Indecision, lack of clarity, waffling, fence-sitting… There are endless expressions to describe the inability to make up one’s mind.
As wedding professionals, it’s not uncommon to use such terms to describe the bride. We accuse her of not understanding the difference between price and value. Is she overwhelmed in an infinity of choices? She uses the word ‘budget’, but does she actually have one.
Yes, there are endless ways to describe a bride’s indecision. And then, when she makes a poor choice (in our mind), there is that moment when your head feels as though it’s going to explode.
But What About The Wedding Professional?
When the seller becomes the buyer, we often experience similar paralysis-by-analysis. For some unknown reason, business logic often devolves into rationalization of the highest order.
In my observation, wedding professionals have as many
reasons excuses not to participate in bridal shows as brides have to avoid finalizing a decision.
- I don’t think it’s an upscale show
- I’ll be washing my hair that night
- I’ve got a lot of bookings that weekend
- The other show is cheaper
- I don’t have enough staff available
- There are too many competitors in my category
- … blah, blah, blah…
Here’s the thing. None of these excuses or dozens of others hold water. We complain about brides and too many of us impersonate them.
We complain that too many brides buy, based on price… Then we do the same thing. When you take part in a bridal show, your return is not based on the real estate of booth space. It is based on the bridal show producer generating traffic and you, taking advantage of it.
We like brides to pay our price, but we look for a ‘good deal’ when it comes to bridal shows. If a show producer brings brides through the doors, show after show, THAT is a good deal. How you capitalize on that traffic is on you.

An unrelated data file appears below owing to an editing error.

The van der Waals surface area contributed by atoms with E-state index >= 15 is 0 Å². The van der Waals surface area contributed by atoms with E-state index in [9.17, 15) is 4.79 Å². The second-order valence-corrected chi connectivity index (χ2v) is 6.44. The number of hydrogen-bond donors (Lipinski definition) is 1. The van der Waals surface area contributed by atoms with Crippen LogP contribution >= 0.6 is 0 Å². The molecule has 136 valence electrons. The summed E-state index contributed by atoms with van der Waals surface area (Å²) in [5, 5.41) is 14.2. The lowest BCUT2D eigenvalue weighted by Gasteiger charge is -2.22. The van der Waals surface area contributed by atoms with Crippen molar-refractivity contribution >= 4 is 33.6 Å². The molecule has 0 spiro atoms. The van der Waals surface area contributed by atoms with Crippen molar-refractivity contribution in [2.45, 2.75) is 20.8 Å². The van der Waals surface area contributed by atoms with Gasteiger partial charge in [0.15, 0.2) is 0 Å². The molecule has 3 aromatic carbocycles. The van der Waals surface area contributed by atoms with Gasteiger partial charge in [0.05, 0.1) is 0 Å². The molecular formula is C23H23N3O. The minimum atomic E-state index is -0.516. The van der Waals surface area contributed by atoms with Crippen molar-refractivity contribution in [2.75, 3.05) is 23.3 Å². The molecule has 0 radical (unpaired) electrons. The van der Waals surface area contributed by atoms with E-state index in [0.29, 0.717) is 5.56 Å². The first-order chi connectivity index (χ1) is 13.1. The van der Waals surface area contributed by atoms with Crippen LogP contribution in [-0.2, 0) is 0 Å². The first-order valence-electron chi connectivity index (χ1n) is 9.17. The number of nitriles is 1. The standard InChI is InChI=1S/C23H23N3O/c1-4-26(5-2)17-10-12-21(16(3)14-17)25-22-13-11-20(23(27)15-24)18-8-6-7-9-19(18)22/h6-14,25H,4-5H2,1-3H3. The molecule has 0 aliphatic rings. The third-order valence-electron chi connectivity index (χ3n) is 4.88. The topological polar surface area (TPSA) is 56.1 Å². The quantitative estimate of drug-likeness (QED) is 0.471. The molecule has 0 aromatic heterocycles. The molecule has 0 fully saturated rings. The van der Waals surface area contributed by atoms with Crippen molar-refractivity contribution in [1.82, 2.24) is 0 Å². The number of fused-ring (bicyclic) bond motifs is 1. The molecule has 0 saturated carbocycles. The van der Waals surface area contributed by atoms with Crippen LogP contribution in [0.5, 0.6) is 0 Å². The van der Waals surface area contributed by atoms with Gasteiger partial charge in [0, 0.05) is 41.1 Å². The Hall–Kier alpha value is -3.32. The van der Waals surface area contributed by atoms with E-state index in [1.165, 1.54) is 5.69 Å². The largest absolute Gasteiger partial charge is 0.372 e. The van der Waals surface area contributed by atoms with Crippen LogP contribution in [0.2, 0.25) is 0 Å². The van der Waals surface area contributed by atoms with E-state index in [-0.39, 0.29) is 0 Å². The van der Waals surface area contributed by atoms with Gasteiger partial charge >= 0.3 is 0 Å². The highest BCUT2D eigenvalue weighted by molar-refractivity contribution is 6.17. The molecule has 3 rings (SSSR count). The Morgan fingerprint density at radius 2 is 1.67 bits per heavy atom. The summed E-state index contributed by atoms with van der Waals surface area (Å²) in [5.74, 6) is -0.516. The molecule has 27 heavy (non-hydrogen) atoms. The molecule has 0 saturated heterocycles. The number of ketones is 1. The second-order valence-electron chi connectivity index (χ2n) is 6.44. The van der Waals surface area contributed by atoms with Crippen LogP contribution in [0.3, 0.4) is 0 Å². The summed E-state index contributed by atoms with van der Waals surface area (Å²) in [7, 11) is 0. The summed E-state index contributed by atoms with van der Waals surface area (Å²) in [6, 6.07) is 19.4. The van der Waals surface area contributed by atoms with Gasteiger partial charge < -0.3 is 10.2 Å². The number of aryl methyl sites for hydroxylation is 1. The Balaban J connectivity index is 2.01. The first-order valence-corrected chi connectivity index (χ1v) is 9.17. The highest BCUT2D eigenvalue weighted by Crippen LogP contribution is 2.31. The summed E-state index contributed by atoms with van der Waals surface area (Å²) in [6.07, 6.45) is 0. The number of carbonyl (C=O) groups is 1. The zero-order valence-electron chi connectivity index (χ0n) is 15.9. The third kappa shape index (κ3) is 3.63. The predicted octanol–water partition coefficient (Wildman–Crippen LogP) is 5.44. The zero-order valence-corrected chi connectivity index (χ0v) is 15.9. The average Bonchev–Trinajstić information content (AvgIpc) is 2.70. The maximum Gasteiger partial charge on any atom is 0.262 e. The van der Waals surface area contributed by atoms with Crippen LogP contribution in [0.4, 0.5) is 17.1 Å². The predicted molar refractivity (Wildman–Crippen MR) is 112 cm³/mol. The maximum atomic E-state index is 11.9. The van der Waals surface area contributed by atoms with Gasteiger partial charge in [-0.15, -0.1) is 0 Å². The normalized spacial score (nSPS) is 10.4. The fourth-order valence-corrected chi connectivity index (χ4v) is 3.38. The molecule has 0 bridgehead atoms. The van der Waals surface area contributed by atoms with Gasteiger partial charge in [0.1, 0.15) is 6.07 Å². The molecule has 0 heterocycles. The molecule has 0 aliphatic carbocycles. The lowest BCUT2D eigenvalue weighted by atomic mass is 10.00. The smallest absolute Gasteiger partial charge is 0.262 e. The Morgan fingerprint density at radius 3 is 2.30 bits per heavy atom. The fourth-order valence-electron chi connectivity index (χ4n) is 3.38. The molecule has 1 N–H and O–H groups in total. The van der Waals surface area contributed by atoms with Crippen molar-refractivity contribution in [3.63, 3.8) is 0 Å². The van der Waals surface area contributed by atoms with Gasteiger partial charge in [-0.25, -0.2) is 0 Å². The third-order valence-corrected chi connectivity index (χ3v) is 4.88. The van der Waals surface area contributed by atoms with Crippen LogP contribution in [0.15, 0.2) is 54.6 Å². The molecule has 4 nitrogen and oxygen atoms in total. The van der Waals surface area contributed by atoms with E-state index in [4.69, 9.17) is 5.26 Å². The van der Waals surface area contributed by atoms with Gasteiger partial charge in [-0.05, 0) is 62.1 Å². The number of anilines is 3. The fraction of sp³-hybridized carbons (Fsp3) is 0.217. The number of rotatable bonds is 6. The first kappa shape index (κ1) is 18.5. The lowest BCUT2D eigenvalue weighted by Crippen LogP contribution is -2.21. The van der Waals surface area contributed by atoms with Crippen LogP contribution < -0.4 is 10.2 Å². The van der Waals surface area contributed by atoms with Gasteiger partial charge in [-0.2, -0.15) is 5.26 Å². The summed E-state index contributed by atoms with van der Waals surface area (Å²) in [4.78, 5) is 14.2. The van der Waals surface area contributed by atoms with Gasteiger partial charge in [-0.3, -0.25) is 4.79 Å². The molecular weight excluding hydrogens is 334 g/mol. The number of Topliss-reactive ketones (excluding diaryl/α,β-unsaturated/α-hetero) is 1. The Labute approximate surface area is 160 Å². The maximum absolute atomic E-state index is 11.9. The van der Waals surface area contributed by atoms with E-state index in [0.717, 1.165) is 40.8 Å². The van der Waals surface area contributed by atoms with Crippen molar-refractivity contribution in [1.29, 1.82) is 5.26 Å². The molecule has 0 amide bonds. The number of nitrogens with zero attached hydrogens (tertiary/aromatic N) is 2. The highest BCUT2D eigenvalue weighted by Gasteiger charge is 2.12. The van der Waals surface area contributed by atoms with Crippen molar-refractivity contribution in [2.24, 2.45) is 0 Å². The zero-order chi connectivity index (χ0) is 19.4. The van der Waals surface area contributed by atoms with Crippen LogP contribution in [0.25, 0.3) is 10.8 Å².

Beware: The New Shiny Object
Las Vegas is a gambling town and wedding business take way too many chances on untried or inconsistent wedding marketing opportunities. The closest bet on a sure thing is the consistent track record of the show producer, over time.
In Search Of The Upscale Bride
Newsflash! The upscale bride is all around you. She doesn’t wear a special badge or wear 6″ heels. She might account for 10-15% of the attendees, but she is not wearing a neon light around her forehead and could be wearing blue jeans.
The upscale bride is seeking out businesses that are distinct. Businesses that don’t have their own sign that reads ‘I’m a commodity.’
There are a few simple guidelines to bridal show success.
- Set show goals and train your staff
- Design a booth that screams your business philosophy and sets you apart from competition
- Recognize that the total traffic at a bridal show does not determine success. It is the number of appointments you make, and the subsequent sales that count.
- Not every bride is a good fit for your business. Really.
- Ask for the appointment…
- Follow up like crazy…
- Ask for the order… Recognize buying signs. You don’t have to give your whole presentation. If you’re engaged in a discussion, and listening, you’ll know when to close the sale.
If your calendar is completely booked into mid-2014, then perhaps you can justify missing Veils, Tails, and Cocktails at the Aria Hotel. If that’s not the case, you still have a little time before the show is sold out. If you wait too long, the show will be sold out.
Valentine’s Day generates an incredible amount of engagements. Those brides are ready to rock. Other brides who became engaged during the Christmas holidays haven’t made all their buying decisions. You don’t want to hear about how well it went, the Monday after the show.
If you want to meet these brides face-to-face, rather than exchange texts and emails, get off the fence and get in the game.
Wedding Marketing Expert
The Wedding Marketing Blog